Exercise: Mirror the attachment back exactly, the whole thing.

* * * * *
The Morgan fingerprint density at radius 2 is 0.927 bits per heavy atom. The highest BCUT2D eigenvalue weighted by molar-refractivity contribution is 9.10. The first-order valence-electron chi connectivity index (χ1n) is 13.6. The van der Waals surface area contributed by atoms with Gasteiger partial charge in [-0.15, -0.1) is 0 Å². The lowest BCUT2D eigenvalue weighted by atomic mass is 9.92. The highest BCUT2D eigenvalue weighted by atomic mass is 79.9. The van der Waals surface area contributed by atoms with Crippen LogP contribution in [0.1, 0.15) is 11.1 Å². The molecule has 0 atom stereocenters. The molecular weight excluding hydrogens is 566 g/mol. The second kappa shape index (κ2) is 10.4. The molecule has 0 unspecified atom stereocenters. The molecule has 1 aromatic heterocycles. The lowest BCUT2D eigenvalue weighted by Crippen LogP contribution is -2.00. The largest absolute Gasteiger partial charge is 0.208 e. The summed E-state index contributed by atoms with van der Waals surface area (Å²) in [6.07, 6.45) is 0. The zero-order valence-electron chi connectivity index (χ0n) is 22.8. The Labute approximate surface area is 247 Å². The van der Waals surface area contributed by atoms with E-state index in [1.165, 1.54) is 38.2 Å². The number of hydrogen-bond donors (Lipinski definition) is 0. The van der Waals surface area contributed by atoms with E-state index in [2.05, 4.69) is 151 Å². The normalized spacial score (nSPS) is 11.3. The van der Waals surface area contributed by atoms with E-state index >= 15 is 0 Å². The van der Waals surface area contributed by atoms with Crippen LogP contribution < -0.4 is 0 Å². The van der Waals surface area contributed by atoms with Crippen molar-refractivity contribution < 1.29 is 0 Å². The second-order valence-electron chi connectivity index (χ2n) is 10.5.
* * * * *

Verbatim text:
The Morgan fingerprint density at radius 2 is 0.927 bits per heavy atom. The highest BCUT2D eigenvalue weighted by molar-refractivity contribution is 9.10. The first-order valence-electron chi connectivity index (χ1n) is 13.6. The van der Waals surface area contributed by atoms with Gasteiger partial charge in [-0.15, -0.1) is 0 Å². The lowest BCUT2D eigenvalue weighted by atomic mass is 9.92. The highest BCUT2D eigenvalue weighted by atomic mass is 79.9. The van der Waals surface area contributed by atoms with Crippen LogP contribution in [0.1, 0.15) is 11.1 Å². The molecule has 0 atom stereocenters. The molecular weight excluding hydrogens is 566 g/mol. The second kappa shape index (κ2) is 10.4. The molecule has 0 unspecified atom stereocenters. The molecule has 1 aromatic heterocycles. The lowest BCUT2D eigenvalue weighted by Crippen LogP contribution is -2.00. The largest absolute Gasteiger partial charge is 0.208 e. The summed E-state index contributed by atoms with van der Waals surface area (Å²) in [6.07, 6.45) is 0. The zero-order valence-electron chi connectivity index (χ0n) is 22.8. The Labute approximate surface area is 247 Å². The van der Waals surface area contributed by atoms with E-state index in [1.165, 1.54) is 38.2 Å². The number of hydrogen-bond donors (Lipinski definition) is 0. The van der Waals surface area contributed by atoms with E-state index in [2.05, 4.69) is 151 Å². The normalized spacial score (nSPS) is 11.3. The van der Waals surface area contributed by atoms with E-state index >= 15 is 0 Å². The van der Waals surface area contributed by atoms with Crippen LogP contribution < -0.4 is 0 Å². The van der Waals surface area contributed by atoms with Crippen molar-refractivity contribution < 1.29 is 0 Å². The second-order valence-electron chi connectivity index (χ2n) is 10.5.